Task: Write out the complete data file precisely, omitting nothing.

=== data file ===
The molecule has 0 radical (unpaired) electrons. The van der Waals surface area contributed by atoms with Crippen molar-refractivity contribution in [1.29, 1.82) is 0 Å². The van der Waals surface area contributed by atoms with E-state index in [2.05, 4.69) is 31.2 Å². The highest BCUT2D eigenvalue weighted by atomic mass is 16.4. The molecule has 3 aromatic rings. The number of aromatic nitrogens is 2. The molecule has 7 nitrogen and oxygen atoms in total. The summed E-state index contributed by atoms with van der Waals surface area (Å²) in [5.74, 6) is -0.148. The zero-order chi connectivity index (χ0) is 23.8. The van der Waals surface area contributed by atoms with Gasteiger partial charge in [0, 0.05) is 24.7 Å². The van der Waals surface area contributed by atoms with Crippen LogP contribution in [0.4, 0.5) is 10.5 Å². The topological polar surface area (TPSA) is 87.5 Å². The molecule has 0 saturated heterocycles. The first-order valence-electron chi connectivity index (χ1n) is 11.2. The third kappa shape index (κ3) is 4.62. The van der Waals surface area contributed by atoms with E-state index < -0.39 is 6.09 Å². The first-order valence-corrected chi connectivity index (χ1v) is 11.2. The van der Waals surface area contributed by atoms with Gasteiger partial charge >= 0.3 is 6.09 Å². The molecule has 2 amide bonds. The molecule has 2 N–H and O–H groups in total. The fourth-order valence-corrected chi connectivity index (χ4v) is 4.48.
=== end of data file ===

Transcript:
The molecule has 0 radical (unpaired) electrons. The van der Waals surface area contributed by atoms with Crippen molar-refractivity contribution in [1.29, 1.82) is 0 Å². The van der Waals surface area contributed by atoms with E-state index in [2.05, 4.69) is 31.2 Å². The highest BCUT2D eigenvalue weighted by atomic mass is 16.4. The molecule has 3 aromatic rings. The number of aromatic nitrogens is 2. The molecule has 7 nitrogen and oxygen atoms in total. The summed E-state index contributed by atoms with van der Waals surface area (Å²) in [5.74, 6) is -0.148. The zero-order chi connectivity index (χ0) is 23.8. The van der Waals surface area contributed by atoms with Gasteiger partial charge in [0, 0.05) is 24.7 Å². The van der Waals surface area contributed by atoms with Crippen LogP contribution in [0.4, 0.5) is 10.5 Å². The topological polar surface area (TPSA) is 87.5 Å². The molecule has 0 saturated heterocycles. The first-order valence-electron chi connectivity index (χ1n) is 11.2. The third kappa shape index (κ3) is 4.62. The van der Waals surface area contributed by atoms with E-state index < -0.39 is 6.09 Å². The first-order valence-corrected chi connectivity index (χ1v) is 11.2. The van der Waals surface area contributed by atoms with Gasteiger partial charge >= 0.3 is 6.09 Å². The molecule has 2 amide bonds. The molecule has 2 N–H and O–H groups in total. The fourth-order valence-corrected chi connectivity index (χ4v) is 4.48.